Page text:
Fascinating post, Mary! One of my favorite books when I was studying late 15th century British history in college was "An Age of Ambition" by F.R.H. Du Boulay, which looks at British society at a time when fighting skills were becoming less important than the ability to read and write and negotiate.

5:20 PM  
Blogger doglady said...

Love that quote, Mary! Words to live by for anyone. Pam, I too was devastated by The Pianist. What an amazing and heartbreaking film. Bury My Heart at Wounded Knee is that kind of read. You know what will happen at the end, but you keep on reading and it breaks your heart at every turn.

6:30 PM  
Blogger Mary Blayney said...

Interesting that you would pick films rather than books, Pam.

Actually I think the graphic novel MAUS -- which we talked about awhile ago falls into the category of following characters on the path to disaster. How many times did you want to yell -- No. Leave now!

Tracy, I will put that on my list as the influence of literacy on the culture fascinates me.

So what are you reading that nobody else is?

7:35 PM  
Blogger Tracy Grant said...

Well, last night I was reading "Military Uniforms of the Peninsular War" by Martin Windrow and Gerry Embleton and "The Prince of Pleasure" by J.B. Priestley. Not necessarily books no one else is reading, but they certainly weren't the topic of conversation at the dinner party I attended this evening when the discussion turned to books :-).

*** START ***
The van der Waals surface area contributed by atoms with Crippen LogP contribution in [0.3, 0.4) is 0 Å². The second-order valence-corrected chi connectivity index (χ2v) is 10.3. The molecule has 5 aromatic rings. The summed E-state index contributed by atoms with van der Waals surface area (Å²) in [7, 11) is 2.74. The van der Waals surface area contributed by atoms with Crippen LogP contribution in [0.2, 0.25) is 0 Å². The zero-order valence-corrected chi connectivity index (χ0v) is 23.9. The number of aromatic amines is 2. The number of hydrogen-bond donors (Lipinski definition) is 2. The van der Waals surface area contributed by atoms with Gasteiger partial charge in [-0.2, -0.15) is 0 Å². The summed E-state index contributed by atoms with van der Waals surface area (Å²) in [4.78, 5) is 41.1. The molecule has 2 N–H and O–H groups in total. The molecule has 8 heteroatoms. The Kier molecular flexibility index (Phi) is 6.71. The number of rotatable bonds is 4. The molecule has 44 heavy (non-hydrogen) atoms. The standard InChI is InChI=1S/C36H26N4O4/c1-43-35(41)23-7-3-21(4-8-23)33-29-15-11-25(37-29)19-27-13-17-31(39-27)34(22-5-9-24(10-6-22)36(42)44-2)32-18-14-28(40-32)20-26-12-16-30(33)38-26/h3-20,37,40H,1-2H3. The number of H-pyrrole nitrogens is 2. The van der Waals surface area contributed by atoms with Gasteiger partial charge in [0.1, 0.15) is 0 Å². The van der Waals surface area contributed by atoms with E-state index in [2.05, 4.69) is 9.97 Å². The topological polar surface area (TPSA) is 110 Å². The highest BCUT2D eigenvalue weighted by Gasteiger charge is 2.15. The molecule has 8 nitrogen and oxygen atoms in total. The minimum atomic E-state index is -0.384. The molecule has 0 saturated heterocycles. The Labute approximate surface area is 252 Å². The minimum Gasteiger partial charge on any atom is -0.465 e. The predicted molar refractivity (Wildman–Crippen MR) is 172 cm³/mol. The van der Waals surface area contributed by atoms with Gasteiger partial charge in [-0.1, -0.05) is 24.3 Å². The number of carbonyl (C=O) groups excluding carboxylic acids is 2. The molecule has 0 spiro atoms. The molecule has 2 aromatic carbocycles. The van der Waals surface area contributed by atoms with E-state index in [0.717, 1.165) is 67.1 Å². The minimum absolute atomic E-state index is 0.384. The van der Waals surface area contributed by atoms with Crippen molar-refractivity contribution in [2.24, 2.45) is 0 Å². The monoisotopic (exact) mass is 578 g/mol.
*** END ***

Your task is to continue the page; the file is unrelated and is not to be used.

11:21 PM  
Anonymous Anonymous said...

The first novel that comes to mind is Bandenheim 1938 - kind of the same time period as the Autumn book you mentioned.

The random book I'm reading right now that I *think* very few are reading is Paula Fredriksen's From Jesus to Christ. (Though there was a Frontline based on the book years ago, so it got a bigger audience than a typical yale univ. press book may get.) It's definitely challenging my brain. I was home for Thanksgiving and got the urge to read non-fiction one night. This is what interested me the most on the bookshelves in my parents' guest bedroom.
-Michelle

7:47 AM  
Blogger Pam Rosenthal said...

Interesting that you would pick films rather than books, Pam.

For the shallowest of reasons, Mary, I'm afraid. The movies do that Get out now, NOW I tell you trope so well by this time, and I'm a pushover for those mittleuropishche urban reconstructions -- cafes, trams, hats, overcoats. Another really glamorous one is Gloomy Sunday.

I ought to read Bury My Heart at Wounded Knee as doglady suggests, for a historical inevitability that doesn't take place in my 20th century urban imagination.

8:07 AM  
Blogger Keira Soleore said...

Mary, I'm chiming in really late in this discussion, but I loved that quote!! You always hear about Gandhi in relation to all that he did with India. However, much before he became known, he tried out his ideas of non-violence in South Africa as a young idealist lawyer. There's hardly ever anything written about it. The movie Gandhi was my first introduction to it.

10:53 AM  
Blogger Faith said...

Hi. I loved this post. I was wondering which of Morley's books contained this essay. I have a book of his collected essay's but it's not in there. It sounds so interesting and his writing is so different than anything that I have read from that period. I really liked it.

6:56 PM